Thursday, December 11, 2008

This One's For You, Marie!

Hey, Marie, bet you weren't thinking Freud would show up when you put out that directive!

I took Sigmund's picture two years ago when I was at the APA/Clark University Conference. I'm jumping in a little late on this so if you haven't been tagged, you are now!

Look who finally finished something!

Presenting - The Minimalist The stockinette front bands curl in nicely but I didn't take into account how much they would curl. If I were to knit this again I would add an inch to each side front, but I've worn it twice and it's a great sweater for school.

Despite his expression, Jackson is all about feeding himself. Check him out in his corduroys and flannel shirt.

Doesn't he have the most soulful look? "Please, sir, could someone just love me?"

Friday, November 21, 2008

Taking Care of the Flip

When last we left The Refined Aran Jacket there was the issue of a hem flip. No more, thanks to Claudia's sage advice.

Claudia took one look and said, "too many stitches, decrease by 10%, and since it's such a narrow hem you may still have problems .... so why don't you try a rolled hem instead?" (I always listen to Claudia!)

Modification: With smaller needles cast on 10% less than pattern states. Purl one row, knit one row, purl one row, knit one row increasing 10%. Continue with pattern (RS).

I'm teaching this weekend. My dining room looks like it does every November, just check the archives. Many people will be arriving on Thursday for a turkey dinner. Apparently experience isn't my teacher :-)

Friday, November 14, 2008


These pictures were languishing in a draft since early October, but I actually took the machine quilting course right before Labor Day.

Since my return to quilting I've had the chance to assemble several quilt tops but a finished quilt is alluding me. Hand quilting is going to have to wait until I quit my day job and set up my big quilt frame again. I could send them out to be quilted - and for the larger ones that's what I'm going to do - but I like doing all the steps myself. Enter machine quilting! I tried it right before I packed away the quilt fabrics close to twenty years ago. Harriet Hargreaves and others were recommending a smoke colored monofilament thread that I just could not get the hang of. It was stiff, it wore against the fabric, and if you had an end work loose and stick you - jeez, that little bugger can hurt!

I used the walking foot that came with my Janome (much nicer than the optional one for my old Viking) and quilted the 20" block into quarters with plain sewing thread.

Then I switched to my darning foot and began free motion, stippling, and meandering. While you can find a variety of definitions for those two terms, the instructor/owner of my local quilt shop defined stippling as close stitching that doesn't cross over a previous line and meandering as .... just that - freeform, go with the flow!

I found the free motion fun but I would probably chalk out a general design first. I spent too much time worrying that my stippling might cross over a line so I went right on to the meandering. Very cool! Once I get a little more time (and that will be coming up soon) look for a finished quilt.

This summer, Marie showed me her very organized needle collection. She used a canvas ziplock setup that's sold for fishing accessories. This appealed to my stressed out, overworked, when I get a chance to sit down and knit I can't find the right needle (even though I own 3 or 4 of that size) self. Unfortunately time once again alluded me and before I knew it school started. While pulling out things for the start of the school year I came upon this.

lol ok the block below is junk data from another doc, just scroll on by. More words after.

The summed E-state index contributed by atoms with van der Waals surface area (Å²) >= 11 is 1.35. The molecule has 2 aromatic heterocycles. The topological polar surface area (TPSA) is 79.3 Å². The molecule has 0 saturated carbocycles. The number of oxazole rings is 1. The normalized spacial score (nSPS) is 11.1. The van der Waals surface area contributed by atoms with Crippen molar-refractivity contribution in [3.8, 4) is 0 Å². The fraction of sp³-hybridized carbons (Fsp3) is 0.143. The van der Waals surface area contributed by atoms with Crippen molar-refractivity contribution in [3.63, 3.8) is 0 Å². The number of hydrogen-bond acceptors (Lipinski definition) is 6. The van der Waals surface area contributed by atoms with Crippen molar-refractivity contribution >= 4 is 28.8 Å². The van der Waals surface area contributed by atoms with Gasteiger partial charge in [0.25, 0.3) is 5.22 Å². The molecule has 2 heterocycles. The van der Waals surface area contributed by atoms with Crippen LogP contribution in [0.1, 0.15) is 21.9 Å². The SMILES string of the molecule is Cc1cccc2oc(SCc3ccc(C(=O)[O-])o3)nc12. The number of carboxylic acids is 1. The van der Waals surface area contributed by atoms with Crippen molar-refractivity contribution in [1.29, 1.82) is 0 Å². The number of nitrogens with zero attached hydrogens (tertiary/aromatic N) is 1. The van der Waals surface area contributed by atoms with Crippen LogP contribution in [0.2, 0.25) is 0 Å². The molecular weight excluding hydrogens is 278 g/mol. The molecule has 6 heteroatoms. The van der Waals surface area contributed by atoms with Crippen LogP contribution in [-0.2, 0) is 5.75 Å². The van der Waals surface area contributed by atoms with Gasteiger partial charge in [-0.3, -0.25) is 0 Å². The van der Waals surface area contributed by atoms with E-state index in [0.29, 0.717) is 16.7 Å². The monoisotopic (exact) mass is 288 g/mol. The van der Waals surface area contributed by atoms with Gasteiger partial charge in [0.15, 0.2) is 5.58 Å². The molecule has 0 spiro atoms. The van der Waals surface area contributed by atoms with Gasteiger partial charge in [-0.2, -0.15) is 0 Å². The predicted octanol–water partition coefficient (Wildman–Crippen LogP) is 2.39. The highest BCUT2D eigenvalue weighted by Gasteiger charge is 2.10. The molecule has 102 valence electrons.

At the end of the school year we have to inspect all of our homeroom students' lockers. You would not believe the things kids leave in there. Some too disgusting for words, but others could fill a clothes bank (which is where we send them). I pulled this notebook out a few years ago and stuck it in my closet. Someone's mother thought they were starting their child out on a good foot with with a nice zipped organizer/binder. Except the kid never used it! So, remembering Marie's little book of needles I set out to see if I could make heavy, zip-lock freezer bags fit the bill. I may have to spring for another one for dpns.

I think I'll run a strip of heavy packing tape along the folded area before I punch the holes to give it even more reinforcement.

Thanks to Claudia's recommendation I picked up a great new cookbook - Not Your Mother's Slow Cooker Cookbook

Try this yummy soup! You won't be sorry.

Old-Fashioned Bean and Lentil Soup from a Mix

12-16 ozcommercial
dried bean soup mix, picked over and rinsed
8 cupswater or
chicken or vegetable broth
1 bouquet
4 sprigs
fresh flat-leaf parsley, 1 bay leaf, 1 or 2 sprigs fresh thyme, 1 sprig
fresh tarragon, 10 black peppercorns, and 1 clove peeled garlic, wrapped
up in cheesecloth and tied with kitchen twine
2 TBSPolive oil
1 mediumyellow
onion, finely chopped
1 bunchkale, stems
removed and leaves chopped
white wine
pepper sauce
and freshly ground pepper, to taste

  1. Combine the bean mix,
    water, parsley, and bouquet garni bag in the slow cooker. Cover and cook on
    HIGH for 1 hour.

  2. Meanwhile, in a medium
    skillet, heat the oil over medium heat. Add the onion and cook, stirring a
    few times, until just softened, about 5 minutes. Add to the cooker, cover,
    turn the cooker to LOW, and cook the soup 4 to 5 hours.

  3. Add the kale and stir
    to incorporate ((if you need to let the soup cook all day while you are gone,
    just add the kale at the beginning or substitute spinach and add at serving
    time). Cover and continue to cook on LOW until the beans are tender, another
    4 to 5 hours.

  4. Discard the bouquet garni.
    Stir in the wine, vinegar, and hot pepper sauce. Season with salt and plenty
    of fresh black pepper.

  5. My mods: The night before
    I rinsed a bag of Goya 16 bean soup mix and soaked them overnight, in about
    8 cups of water. I also cooked the onion and got the herbs ready to go. The
    next morning I drained and rinsed the beans and threw it all in. It cooked
    for about 9 hours on low. When I got home I cut up a pound of low-fat turkey
    kielbasa and tossed it a bit in a skillet before adding it to the beans. About
    15 minutes before serving I added a pound of thawed frozen spinach, along